Proposed Rules: Closed to Comments
Statement of Basis and Purpose of Proposed Rule
On September 20, 2012, the New York City Taxi and Limousine Commission (the
“TLC”) approved rules to implement the new Official Taxicab Vehicle which is anticipated to go into service in late 2013. When the Official Taxicab Vehicle goes into service, owners of unrestricted Taxicab Medallions can hack up an Official Taxicab Vehicle or an Accessible Official Taxicab Vehicle. These rules were a culmination of a lengthy process to improve taxicab design and performance.
In 2007, the City issued a Request for Information (RFI) and convened a Taxi of Tomorrow Advisory Committee (including taxi drivers, passengers, medallion owners, advocates for people with disabilities, advocates for the environment, various taxi driver and owner organizations, and designers) to help insure that the new taxicab meets the needs of diverse stakeholders. Thereafter, in 2009, the City issued a Request for Proposals (RFP) seeking an exclusive provider of taxicabs to the medallion taxi industry. It sought a vehicle that offered:
- The highest safety standards
- Superior passenger experience
- Superior driver comfort and amenities
- Appropriate purchase price and on-going maintenance and repair costs
- Minimal environmental impact
- Minimal physical footprint with more useable interior room
- Accessibility for all users
- Iconic design that will identify the taxi with New York City
After reviewing several proposals that had been submitted by a variety of manufacturers, and a year-long detailed evaluation process based on criteria consistent with the above goals, the City selected Nissan North America (Nissan) to be the exclusive taxicab provider for 10 years (with an additional 5-year commitment to provide parts and service).
This proposed rule clarifies that, until an Official Taxicab Vehicle meets the requirements of section 19-533 of the New York City Administrative Code, the owner of an unrestricted Taxicab Medallion can (and the owner of an Alternative Fuel Medallion must) hack up their Medallions with a vehicle, other than the Official Taxicab Vehicle, meeting new specifications for alternative fuel vehicles included in this rulemaking. These new specifications improve comfort for passengers of alternative fuel taxicabs, and apply until such time as the TLC’s Chairperson certifies that a version of the Official Taxicab Vehicle meets the requirement of Administrative Code section 19-533.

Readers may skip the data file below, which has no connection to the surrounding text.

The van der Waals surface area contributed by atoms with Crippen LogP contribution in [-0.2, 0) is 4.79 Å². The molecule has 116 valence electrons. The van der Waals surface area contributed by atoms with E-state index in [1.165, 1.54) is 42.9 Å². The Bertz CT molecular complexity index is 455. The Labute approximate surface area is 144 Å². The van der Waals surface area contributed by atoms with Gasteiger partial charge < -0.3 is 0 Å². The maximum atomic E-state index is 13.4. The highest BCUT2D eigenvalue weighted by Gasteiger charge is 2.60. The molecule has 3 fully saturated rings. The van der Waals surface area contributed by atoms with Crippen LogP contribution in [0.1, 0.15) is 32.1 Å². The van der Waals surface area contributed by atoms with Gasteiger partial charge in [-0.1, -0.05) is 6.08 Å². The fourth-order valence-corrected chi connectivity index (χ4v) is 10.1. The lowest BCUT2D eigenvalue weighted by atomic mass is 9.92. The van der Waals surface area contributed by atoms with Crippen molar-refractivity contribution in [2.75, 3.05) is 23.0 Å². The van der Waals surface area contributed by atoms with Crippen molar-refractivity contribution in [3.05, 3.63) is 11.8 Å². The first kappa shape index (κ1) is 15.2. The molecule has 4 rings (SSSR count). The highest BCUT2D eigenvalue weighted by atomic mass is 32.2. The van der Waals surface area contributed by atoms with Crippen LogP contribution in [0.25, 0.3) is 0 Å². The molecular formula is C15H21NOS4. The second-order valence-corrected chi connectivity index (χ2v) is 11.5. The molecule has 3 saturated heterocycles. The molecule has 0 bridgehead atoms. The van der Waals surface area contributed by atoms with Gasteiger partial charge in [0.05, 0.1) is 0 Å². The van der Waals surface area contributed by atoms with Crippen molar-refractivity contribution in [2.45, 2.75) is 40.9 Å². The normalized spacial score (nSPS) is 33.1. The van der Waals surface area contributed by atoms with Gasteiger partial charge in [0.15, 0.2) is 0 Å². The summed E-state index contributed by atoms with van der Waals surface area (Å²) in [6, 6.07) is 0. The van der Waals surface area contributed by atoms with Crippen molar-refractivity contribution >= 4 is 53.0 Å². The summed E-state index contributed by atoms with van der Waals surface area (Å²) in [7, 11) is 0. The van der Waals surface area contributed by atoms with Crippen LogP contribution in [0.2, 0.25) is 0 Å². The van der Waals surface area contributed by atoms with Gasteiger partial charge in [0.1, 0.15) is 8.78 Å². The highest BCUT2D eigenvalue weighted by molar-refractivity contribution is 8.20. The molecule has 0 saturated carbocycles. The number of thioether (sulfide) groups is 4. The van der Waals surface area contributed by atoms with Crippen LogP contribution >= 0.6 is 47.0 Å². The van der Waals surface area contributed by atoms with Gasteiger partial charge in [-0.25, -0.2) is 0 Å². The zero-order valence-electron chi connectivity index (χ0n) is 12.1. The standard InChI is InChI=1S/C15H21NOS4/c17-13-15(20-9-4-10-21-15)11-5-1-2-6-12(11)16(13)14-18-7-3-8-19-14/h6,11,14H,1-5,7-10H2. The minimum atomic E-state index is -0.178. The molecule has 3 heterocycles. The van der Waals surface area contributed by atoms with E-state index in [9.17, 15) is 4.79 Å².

To ensure that alternative fuel vehicles can be hacked up as taxicabs while this proposed rule applies, not all of the features required in the Official Taxicab Vehicle will be required in alternative fuel vehicles. The features that will be required for alternative fuel vehicles by the proposed rule to address passenger concerns regarding comfort and compartment size are:
- An increase in the minimum dimensions for interior volume and
- A rear ventilation system with separate fan speed, temperature controls and vents that can be operated by passengers in the rear compartment.
The TLC prioritized these two comfort amenities based on customer survey responses, passenger experience, and input received at a City Council hearing. In a passenger survey conducted by the TLC in 2010, over 66 percent of respondents indicated that more storage room or a larger trunk would be an important improvement. Further highlighting the need for luggage space, over 50 percent of respondents answered that they commonly use taxicabs when they travel or when they have luggage. Twenty-nine percent of passengers surveyed responded that the passenger compartment of taxis is too small or uncomfortable.
The proposed rule also takes into account the needs of passengers who use taxis to get to airports. With over 50 million people visiting New York City last year, many of them use taxicabs as a reliable means of transportation to and from the airports. In 2012, taxis made over 9.6 million total trips to or from the airports. This averages out to over two airport trips per cab each day, making airport trips an integral part of daily taxi operations. Given this, ensuring that a certain amount of luggage space exists in all taxicabs is an important objective for passengers.
Another problem indicated by passengers is interior air quality. In 2012, the TLC received over 100 passenger complaints about air quality, ventilation, odors, or temperature inside the cab. In some cases, the passenger complained that the driver refused to use or adjust the temperature or ventilation. At a City Council hearing on March 5th 2013, Council Member David Greenfield complained about the odor and lack of ventilation in some taxicabs and asked the Commission to address this issue.
The Commission’s authority for this rules change is found in section 2303 of the New York City Charter and section 19-503 of the New York City Administrative Code.
In addition, these rules amend TLC rules governing the leasing of taxicabs or taxicab medallions to reflect the implementation of the Taxi of Tomorrow and will take effect once the Taxi of Tomorrow (ToT) is available (the OTV Activation Date). These changes conform to recently proposed changes for leases for vehicles prior to the OTV Activation Date. The
Commission’s authority to adopt these rules is found in section 2303 of the New York City Charter and section 19-503 of the New York City Administrative Code.